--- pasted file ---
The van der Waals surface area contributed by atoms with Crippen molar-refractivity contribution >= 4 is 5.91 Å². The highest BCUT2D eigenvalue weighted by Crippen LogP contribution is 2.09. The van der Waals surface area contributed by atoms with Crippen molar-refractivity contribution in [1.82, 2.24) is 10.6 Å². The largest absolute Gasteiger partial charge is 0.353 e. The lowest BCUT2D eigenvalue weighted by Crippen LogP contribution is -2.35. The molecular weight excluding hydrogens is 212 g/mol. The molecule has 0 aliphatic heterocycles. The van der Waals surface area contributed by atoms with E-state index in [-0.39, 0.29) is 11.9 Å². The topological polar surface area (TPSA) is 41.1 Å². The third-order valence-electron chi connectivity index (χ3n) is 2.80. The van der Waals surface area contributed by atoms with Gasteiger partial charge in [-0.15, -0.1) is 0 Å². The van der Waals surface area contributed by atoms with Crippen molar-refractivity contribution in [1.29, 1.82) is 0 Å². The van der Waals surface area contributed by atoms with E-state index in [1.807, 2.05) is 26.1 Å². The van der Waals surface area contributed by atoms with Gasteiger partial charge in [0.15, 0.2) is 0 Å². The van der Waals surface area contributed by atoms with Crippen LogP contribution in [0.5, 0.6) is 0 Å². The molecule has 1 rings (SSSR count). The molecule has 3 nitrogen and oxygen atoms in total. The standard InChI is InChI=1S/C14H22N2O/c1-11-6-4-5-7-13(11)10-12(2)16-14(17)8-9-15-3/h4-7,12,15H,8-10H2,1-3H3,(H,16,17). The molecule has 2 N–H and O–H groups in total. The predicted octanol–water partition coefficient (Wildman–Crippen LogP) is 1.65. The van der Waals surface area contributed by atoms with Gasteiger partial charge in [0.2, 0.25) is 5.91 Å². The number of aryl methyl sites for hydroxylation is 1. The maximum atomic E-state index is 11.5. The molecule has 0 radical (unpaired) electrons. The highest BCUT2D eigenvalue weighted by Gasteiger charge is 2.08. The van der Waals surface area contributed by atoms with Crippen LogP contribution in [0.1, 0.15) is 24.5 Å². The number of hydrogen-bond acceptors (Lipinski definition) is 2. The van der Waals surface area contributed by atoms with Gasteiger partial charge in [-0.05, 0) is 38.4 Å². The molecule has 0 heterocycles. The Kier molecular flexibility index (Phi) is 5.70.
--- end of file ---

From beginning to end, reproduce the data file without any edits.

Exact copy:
The van der Waals surface area contributed by atoms with Crippen molar-refractivity contribution >= 4 is 5.91 Å². The highest BCUT2D eigenvalue weighted by Crippen LogP contribution is 2.09. The van der Waals surface area contributed by atoms with Crippen molar-refractivity contribution in [1.82, 2.24) is 10.6 Å². The largest absolute Gasteiger partial charge is 0.353 e. The lowest BCUT2D eigenvalue weighted by Crippen LogP contribution is -2.35. The molecular weight excluding hydrogens is 212 g/mol. The molecule has 0 aliphatic heterocycles. The van der Waals surface area contributed by atoms with E-state index in [-0.39, 0.29) is 11.9 Å². The topological polar surface area (TPSA) is 41.1 Å². The third-order valence-electron chi connectivity index (χ3n) is 2.80. The van der Waals surface area contributed by atoms with Gasteiger partial charge in [-0.15, -0.1) is 0 Å². The van der Waals surface area contributed by atoms with Crippen molar-refractivity contribution in [1.29, 1.82) is 0 Å². The van der Waals surface area contributed by atoms with E-state index in [1.807, 2.05) is 26.1 Å². The van der Waals surface area contributed by atoms with Gasteiger partial charge in [0.15, 0.2) is 0 Å². The van der Waals surface area contributed by atoms with Crippen LogP contribution in [0.5, 0.6) is 0 Å². The molecule has 1 rings (SSSR count). The molecule has 3 nitrogen and oxygen atoms in total. The standard InChI is InChI=1S/C14H22N2O/c1-11-6-4-5-7-13(11)10-12(2)16-14(17)8-9-15-3/h4-7,12,15H,8-10H2,1-3H3,(H,16,17). The molecule has 2 N–H and O–H groups in total. The predicted octanol–water partition coefficient (Wildman–Crippen LogP) is 1.65. The van der Waals surface area contributed by atoms with Gasteiger partial charge in [0.2, 0.25) is 5.91 Å². The number of aryl methyl sites for hydroxylation is 1. The maximum atomic E-state index is 11.5. The molecule has 0 radical (unpaired) electrons. The highest BCUT2D eigenvalue weighted by Gasteiger charge is 2.08. The van der Waals surface area contributed by atoms with Crippen LogP contribution in [0.1, 0.15) is 24.5 Å². The number of hydrogen-bond acceptors (Lipinski definition) is 2. The van der Waals surface area contributed by atoms with Gasteiger partial charge in [-0.05, 0) is 38.4 Å². The molecule has 0 heterocycles. The Kier molecular flexibility index (Phi) is 5.70.